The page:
Master of Science (MS)
Semester of Degree Completion
John R. Storsved
The focus of this study was to try and advance the understanding of athletic identity (AI) and its specific effects on former athletes. Previous studies in the area seem to focus on the relationship between AI, exercise habits, career maturity, and career transitioning of professional athletes. For example: Erpič, Wylleman, and Zupančič, (2004) examined former professional Slovene athletes. While those are important aspects of life former athletes encounter, the primary investigator (PI) felt it was important to understand the effects AI presents upon employment status of collegiate athletes who did not play professionally. Eighty-five former collegiate athletes participated and completed the basic demographic survey and Athletic Identity Measurement Survey (AIMS; Brewer, Van Raalte, & Linder, 1993). Gender and AI mean scores were examined using an independent sample t-test. An analysis of mean scores revealed that there was no significant relationship between gender and AI scores within the population. Although there was not a significant result, it is interesting to note there were higher AI mean scores in the female population. A one-way ANOVA analyses was used to examine a possible relationship between AI scores and current employment status. Results of the one-way ANOVA were also not significant. Although results for both research questions were not significant, future research focused on revenue generating sports (i.e., football or men's and women's basketball) which may provide a different result. More research and understanding can allow those in constant contact with athletes to assist in their transition to a meaningful career after sports.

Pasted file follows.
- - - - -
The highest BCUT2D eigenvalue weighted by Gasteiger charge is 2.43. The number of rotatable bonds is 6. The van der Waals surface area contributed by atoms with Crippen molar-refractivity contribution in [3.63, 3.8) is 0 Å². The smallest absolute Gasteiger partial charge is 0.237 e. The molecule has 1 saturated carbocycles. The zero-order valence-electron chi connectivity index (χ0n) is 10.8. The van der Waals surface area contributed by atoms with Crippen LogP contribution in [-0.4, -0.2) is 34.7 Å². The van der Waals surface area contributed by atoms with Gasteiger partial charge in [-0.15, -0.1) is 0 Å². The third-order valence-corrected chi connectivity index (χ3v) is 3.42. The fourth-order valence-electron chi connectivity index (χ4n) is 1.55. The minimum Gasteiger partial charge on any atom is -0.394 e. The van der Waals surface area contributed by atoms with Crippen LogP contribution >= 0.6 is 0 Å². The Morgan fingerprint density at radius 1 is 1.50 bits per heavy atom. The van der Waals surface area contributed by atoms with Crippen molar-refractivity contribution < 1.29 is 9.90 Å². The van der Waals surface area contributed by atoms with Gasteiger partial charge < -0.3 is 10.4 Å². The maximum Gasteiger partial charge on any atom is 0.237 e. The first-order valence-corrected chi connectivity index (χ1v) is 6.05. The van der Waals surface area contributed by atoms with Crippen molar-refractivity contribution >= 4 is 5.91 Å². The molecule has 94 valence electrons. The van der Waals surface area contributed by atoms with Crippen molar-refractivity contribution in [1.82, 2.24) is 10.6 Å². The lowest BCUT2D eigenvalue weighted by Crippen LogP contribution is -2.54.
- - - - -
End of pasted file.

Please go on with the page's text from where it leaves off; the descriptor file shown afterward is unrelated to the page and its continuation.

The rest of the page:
Jimenez, Cameron, "Athletic Identity and Career Transitioning of Former Collegiate Athletes" (2016). Masters Theses. 2426.